I could not help but notice that some of the people who I followed had hundreds of thousands of followers. People like Marc Maron, Damien Echols, Raymond Pettibon, Yoko Ono and the lead singer from that band The Flaming Lips all had more followers than I could wrap my head around. Their tweets were no better than mine, they were less prolific tweeters than I, hardly as honest but they managed to have more followers than I have blood cells. I realize that they are all public persons, which exposes them to a wider audience and I am more of a suburban hermit- but still I began to feel like having 98 followers was hardly anything to feel good about. My accomplishment of achieving 98 followers almost felt like a failure in comparison to what these other tweeters had attained. They were like those birds in the trees who have hundreds of birds singing a long with them while I was a bird on a leafless branch with a few birdies looking at me wearily as I tweeted my tune.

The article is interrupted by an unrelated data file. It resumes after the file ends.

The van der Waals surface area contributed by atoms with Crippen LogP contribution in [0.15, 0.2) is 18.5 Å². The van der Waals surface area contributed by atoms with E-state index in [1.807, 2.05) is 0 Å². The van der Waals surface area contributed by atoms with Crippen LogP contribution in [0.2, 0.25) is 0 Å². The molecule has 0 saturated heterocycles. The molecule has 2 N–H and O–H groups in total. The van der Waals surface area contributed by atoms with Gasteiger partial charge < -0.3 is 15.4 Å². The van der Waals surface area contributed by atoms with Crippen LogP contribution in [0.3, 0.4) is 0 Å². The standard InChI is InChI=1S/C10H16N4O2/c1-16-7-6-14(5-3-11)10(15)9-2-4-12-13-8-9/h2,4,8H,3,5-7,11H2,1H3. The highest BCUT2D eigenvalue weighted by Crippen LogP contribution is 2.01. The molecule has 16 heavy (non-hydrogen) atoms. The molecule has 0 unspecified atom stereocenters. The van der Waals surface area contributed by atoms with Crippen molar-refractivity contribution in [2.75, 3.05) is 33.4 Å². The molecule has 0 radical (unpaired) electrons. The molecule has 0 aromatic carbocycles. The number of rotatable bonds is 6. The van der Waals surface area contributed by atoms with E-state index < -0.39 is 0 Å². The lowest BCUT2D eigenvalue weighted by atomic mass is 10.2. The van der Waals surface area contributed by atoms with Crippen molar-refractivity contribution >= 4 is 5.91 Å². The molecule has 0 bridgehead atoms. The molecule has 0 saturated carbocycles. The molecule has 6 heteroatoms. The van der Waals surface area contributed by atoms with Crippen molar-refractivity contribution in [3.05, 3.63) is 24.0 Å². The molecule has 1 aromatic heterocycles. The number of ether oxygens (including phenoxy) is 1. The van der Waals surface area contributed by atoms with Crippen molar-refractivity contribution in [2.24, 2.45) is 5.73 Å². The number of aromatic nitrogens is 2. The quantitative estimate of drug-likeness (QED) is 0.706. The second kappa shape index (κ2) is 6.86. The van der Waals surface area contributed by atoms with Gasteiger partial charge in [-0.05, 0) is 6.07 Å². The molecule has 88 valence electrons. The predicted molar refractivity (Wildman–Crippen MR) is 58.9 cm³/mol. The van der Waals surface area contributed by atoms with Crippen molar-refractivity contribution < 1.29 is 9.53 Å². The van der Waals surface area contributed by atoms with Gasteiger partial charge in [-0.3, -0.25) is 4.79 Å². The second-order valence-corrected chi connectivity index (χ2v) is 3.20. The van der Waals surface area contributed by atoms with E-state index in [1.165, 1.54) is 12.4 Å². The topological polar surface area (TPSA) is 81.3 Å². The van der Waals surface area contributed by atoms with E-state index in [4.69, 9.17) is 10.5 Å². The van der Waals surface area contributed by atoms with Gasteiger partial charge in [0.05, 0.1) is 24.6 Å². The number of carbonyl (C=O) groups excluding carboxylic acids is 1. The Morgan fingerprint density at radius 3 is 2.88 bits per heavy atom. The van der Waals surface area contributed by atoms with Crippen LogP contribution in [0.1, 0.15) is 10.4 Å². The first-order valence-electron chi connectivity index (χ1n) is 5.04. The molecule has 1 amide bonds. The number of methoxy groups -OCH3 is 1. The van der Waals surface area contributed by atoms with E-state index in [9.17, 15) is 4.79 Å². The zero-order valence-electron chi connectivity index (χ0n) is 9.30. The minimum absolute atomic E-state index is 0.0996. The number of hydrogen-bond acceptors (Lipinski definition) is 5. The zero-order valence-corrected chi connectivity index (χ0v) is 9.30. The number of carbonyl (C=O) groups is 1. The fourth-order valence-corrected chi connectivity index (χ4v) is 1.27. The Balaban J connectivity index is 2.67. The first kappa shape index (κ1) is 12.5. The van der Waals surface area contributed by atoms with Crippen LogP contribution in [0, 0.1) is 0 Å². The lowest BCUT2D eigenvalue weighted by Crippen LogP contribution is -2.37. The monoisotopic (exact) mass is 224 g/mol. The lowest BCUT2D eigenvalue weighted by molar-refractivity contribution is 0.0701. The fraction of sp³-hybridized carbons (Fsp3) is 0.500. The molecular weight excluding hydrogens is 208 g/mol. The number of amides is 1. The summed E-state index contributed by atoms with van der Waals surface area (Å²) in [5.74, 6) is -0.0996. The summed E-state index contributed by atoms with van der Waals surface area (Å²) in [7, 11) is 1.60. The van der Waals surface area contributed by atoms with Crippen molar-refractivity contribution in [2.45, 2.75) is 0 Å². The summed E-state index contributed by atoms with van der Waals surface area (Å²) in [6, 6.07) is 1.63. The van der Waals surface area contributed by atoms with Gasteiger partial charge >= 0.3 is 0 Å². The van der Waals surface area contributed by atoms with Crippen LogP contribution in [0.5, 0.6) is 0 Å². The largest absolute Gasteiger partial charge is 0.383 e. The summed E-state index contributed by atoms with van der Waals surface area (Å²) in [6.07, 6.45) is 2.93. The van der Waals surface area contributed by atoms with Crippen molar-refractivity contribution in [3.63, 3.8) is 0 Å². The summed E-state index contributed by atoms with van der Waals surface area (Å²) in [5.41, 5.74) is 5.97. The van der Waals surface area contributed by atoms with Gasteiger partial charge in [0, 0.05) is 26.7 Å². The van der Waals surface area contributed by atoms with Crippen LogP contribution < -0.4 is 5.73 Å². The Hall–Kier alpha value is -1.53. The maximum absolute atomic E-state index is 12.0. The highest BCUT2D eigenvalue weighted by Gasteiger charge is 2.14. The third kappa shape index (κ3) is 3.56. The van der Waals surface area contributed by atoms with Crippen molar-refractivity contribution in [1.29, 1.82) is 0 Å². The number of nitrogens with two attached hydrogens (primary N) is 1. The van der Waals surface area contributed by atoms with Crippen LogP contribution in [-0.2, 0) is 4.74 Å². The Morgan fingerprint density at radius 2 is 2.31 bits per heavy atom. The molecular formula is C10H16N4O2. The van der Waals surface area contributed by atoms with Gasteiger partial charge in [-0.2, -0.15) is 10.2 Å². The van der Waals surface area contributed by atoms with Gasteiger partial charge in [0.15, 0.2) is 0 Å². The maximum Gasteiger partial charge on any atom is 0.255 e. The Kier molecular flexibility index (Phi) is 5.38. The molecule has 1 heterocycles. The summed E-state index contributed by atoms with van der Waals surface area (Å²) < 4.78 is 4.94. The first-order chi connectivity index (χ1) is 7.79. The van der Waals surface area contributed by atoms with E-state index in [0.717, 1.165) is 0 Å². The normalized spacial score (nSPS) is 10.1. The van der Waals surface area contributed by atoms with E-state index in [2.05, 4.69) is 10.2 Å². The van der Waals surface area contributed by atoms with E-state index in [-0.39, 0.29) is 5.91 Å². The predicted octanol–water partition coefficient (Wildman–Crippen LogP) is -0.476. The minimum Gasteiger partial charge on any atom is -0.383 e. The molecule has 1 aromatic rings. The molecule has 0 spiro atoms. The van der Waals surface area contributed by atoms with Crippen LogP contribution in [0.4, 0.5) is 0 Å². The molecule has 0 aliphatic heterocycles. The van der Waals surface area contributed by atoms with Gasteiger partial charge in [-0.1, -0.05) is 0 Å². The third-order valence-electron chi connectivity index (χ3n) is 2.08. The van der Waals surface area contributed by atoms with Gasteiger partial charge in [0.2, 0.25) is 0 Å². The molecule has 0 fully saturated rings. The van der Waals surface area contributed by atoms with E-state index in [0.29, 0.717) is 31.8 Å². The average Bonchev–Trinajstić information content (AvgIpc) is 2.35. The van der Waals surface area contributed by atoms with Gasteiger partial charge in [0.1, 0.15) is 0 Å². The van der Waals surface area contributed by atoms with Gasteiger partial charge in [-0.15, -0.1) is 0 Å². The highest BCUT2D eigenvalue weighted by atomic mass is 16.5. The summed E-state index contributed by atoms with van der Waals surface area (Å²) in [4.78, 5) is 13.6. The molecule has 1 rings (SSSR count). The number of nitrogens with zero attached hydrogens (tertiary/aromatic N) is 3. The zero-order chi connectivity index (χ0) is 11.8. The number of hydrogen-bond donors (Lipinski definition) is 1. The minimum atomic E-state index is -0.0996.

The one thing that I read again and again while trying to educate myself about how to get more followers was that a tweeter needs to have patience. Successful tweeting was all about perseverance. Like a long uphill climb, you got to keep going even though you think that you can’t. So I stuck with it despite the fact that the number of my followers had started to dwindle down to 89. I tried not to take the lessening number of followers too personally and I carried on in the dark. Little did I know that a trend had begun.

I started tweeting more. Some days I was the loudest bird on the branch, generating one profound tweet after the next. I was convinced that one day my tweets would be seen for the genius that they were. They would be collected in a book and finally I would get the recognition I deserved. I accepted that for the time being I was a kind of underground, indie tweeter telling it like it was, while very few people had the intelligence or the understanding to grasp what I was saying. Such is the case with most fringe artists. I could live with this. I would tweet things like:

The only thing wrong with people’s mental health is that they do not spend enough time in nature


 The only problem with watering in the front yard is that I am exposed to the neighbors


 The thing about Twitter is no one misses you when you’re gone.



It boggles my mind that I would rather stare into an iPhone screen than look up and watch the sky.